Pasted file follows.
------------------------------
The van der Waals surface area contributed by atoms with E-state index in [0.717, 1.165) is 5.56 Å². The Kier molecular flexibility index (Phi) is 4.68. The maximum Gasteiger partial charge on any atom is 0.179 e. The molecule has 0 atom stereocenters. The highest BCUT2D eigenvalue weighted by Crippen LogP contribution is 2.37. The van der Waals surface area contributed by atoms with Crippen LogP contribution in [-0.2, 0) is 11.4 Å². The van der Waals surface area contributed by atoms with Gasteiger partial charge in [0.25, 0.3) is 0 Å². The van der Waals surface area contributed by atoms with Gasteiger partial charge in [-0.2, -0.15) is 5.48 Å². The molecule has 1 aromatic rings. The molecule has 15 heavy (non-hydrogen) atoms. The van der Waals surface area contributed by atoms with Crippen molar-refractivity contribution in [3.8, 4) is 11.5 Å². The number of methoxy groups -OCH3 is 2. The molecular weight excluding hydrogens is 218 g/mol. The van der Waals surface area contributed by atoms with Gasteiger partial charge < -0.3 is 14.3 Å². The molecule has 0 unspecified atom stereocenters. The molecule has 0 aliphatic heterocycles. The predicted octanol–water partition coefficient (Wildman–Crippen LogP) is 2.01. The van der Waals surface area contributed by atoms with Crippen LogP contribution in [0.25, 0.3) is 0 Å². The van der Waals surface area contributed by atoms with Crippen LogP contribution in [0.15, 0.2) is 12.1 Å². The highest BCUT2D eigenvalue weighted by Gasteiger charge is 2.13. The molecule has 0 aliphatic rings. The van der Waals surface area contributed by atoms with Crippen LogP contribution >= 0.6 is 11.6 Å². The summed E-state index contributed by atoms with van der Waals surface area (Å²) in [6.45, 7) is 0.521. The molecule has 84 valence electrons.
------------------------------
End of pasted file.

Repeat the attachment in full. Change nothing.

The van der Waals surface area contributed by atoms with E-state index in [0.717, 1.165) is 5.56 Å². The Kier molecular flexibility index (Phi) is 4.68. The maximum Gasteiger partial charge on any atom is 0.179 e. The molecule has 0 atom stereocenters. The highest BCUT2D eigenvalue weighted by Crippen LogP contribution is 2.37. The van der Waals surface area contributed by atoms with Crippen LogP contribution in [-0.2, 0) is 11.4 Å². The van der Waals surface area contributed by atoms with Gasteiger partial charge in [0.25, 0.3) is 0 Å². The van der Waals surface area contributed by atoms with Gasteiger partial charge in [-0.2, -0.15) is 5.48 Å². The molecule has 1 aromatic rings. The molecule has 15 heavy (non-hydrogen) atoms. The van der Waals surface area contributed by atoms with Crippen molar-refractivity contribution in [3.8, 4) is 11.5 Å². The number of methoxy groups -OCH3 is 2. The molecular weight excluding hydrogens is 218 g/mol. The van der Waals surface area contributed by atoms with Gasteiger partial charge < -0.3 is 14.3 Å². The molecule has 0 unspecified atom stereocenters. The molecule has 0 aliphatic heterocycles. The predicted octanol–water partition coefficient (Wildman–Crippen LogP) is 2.01. The van der Waals surface area contributed by atoms with Crippen LogP contribution in [0.25, 0.3) is 0 Å². The van der Waals surface area contributed by atoms with Crippen LogP contribution in [0.15, 0.2) is 12.1 Å². The highest BCUT2D eigenvalue weighted by Gasteiger charge is 2.13. The molecule has 0 aliphatic rings. The van der Waals surface area contributed by atoms with Crippen LogP contribution >= 0.6 is 11.6 Å². The summed E-state index contributed by atoms with van der Waals surface area (Å²) in [6.45, 7) is 0.521. The molecule has 84 valence electrons.